There is also a 3-year transitional period that starts when the legislation enters into force during which consent to send commercial electronic messages is implied in the case of pre-existing business and non-business relationships. Similarly, consent is implied for the same period for the installation of updates and or upgrades to computer programs. Note, however, that this period will end if the recipient of the commercial electronic messages says that they don’t want to receive any more commercial messages or if the person on whose system the update or upgrade have been installed withdraw their consent to such installations (section 66 and 67).
Note that some parts of the law have already come into force, particularly some provisions involving the Personal Information Protection and Electronic Documents Act (PIPEDA). For more information, please see the Office of the Privacy Commissioner of Canada.
HOME INSPECTIONS AND LICENSING/INSURANCE SCHEME
Janice Mucalov, LL.B.
When representing home buyers, REALTORS® may well be asked about home inspections and perhaps also to recommend a home inspector. So REALTORS® should be aware of a 2009 court decision on home inspector liability and of the recent system for regulating home inspections in BC, which introduced licensing and insurance requirements to better protect buyers.
First, the court case. In November, 2009, a home inspector was found liable in negligence and ordered to pay substantial remedial costs to a couple who bought a home in North Vancouver.
The couple bought the house in 2006 for almost $1.1 million. The purchase was conditional on an inspection report. At the recommendation of their real estate agent, they hired an architect and his home inspection business to do an inspection and provide a report. He spent about 30 minutes inspecting the roof and exterior of the house in addition to inspecting the inside. He was paid $450 for his services.
The inspector filled in a good part of his printed report form before meeting with the buyers to discuss his findings. He noted some problems with two structural timber beams on the house’s west side and also some settlement of the house, but he didn’t inspect any other western beams or the eastern beams. He gave the buyers an estimate of about $20,000 to fix the rotten west side structural beams and stabilize the house. The buyers asked him whether they should go ahead with the purchase in light of his findings, and were told it was okay to do so.
After the couple moved in, they discovered that the structural and settlement problems were far worse than they thought and they hired an engineer. The actual restoration costs were tagged at almost $213,000. They sued the sellers, their real estate agent, the inspector and the District of North Vancouver. Before trial, they settled with the sellers and discontinued their lawsuit against everyone else except the home inspector.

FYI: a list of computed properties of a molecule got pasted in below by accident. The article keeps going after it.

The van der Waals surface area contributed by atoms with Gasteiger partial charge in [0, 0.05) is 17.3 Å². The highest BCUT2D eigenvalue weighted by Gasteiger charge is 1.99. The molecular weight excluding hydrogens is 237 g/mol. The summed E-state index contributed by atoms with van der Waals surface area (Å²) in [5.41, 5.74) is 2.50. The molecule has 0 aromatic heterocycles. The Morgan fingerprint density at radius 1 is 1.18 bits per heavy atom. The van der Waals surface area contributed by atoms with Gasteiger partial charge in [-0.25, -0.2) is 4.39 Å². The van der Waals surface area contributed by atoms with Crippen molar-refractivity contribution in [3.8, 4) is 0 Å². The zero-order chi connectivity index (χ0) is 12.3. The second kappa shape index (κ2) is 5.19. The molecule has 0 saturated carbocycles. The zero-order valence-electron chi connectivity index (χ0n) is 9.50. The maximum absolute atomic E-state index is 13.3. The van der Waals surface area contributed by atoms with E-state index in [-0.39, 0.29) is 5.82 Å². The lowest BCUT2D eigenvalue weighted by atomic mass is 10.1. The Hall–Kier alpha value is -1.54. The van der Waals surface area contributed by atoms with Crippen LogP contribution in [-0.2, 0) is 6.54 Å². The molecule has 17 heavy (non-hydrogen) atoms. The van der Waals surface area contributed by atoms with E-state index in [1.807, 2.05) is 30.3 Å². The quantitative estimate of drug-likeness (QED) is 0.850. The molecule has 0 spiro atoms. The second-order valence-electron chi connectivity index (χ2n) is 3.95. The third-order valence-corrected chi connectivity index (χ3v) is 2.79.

In court, the inspector pointed out that his contract with the buyers wasn’t a guarantee and limited his liability to the $450 cost of the home inspection report. But the buyers didn’t read the contract before signing and he didn’t draw their attention to these clauses. Also, the main purpose of hiring the inspector was to rely on his advice, decided the court, and if the buyers couldn’t rely on his report and what he said, they wouldn’t have hired him.
The judge ultimately decided the home inspector was negligent for not inspecting all the structural beams, many of which were rotten, and because he didn’t tell the buyers they should hire a geotechnical engineer to examine the beams. His repair estimate was “woefully inadequate” and led the buyers to believe the house problems were relatively minor. He was liable to pay damages to the buyers of almost $193,000 (the agreed repair cost less his estimate).
Now, the new home inspection scheme. In March, 2009, BC home inspectors were mandated to undergo licensing and carry insurance in case of lawsuits from clients. It isn’t clear whether the home inspector in this court case was insured and whether the buyers there were able to recover on their judgment in full. But if buyers now hire a licensed and insured home inspector (which they should in most cases), they should now have the added protection of such insurance. This should help avoid the risk of a home inspector being unable to pay a judgment (making the decision a mere “paper judgment” without meaningful recovery) – at least for up to $1 million, which is the minimum insurance inspectors must maintain.
There are a couple of things worth highlighting for REALTORS® when acting for a buyer. You should make the buyers aware of the licensing and insurance scheme and recommend that they make sure any inspector they hire is properly licensed and insured. And if asked for a recommendation, REALTORS® should try to only recommend a reputable and experienced inspector (or inspectors), who REALTORS® know to be properly licensed and insured. These steps will help protect you if things go wrong (as happened in the 2009 court case) and there is a lawsuit, which could quite possibly include a claim against you as the buyers’ agent, suggesting negligence on the REALTORS® part.
Government announces new HST/PST housing transitional rules
The government today announced the HST/PST transitional rules on new homes.
As the province transitions back to the PST, which will replace the HST effective April 1, 2013, measures to ease the HST burden on new home buyers include: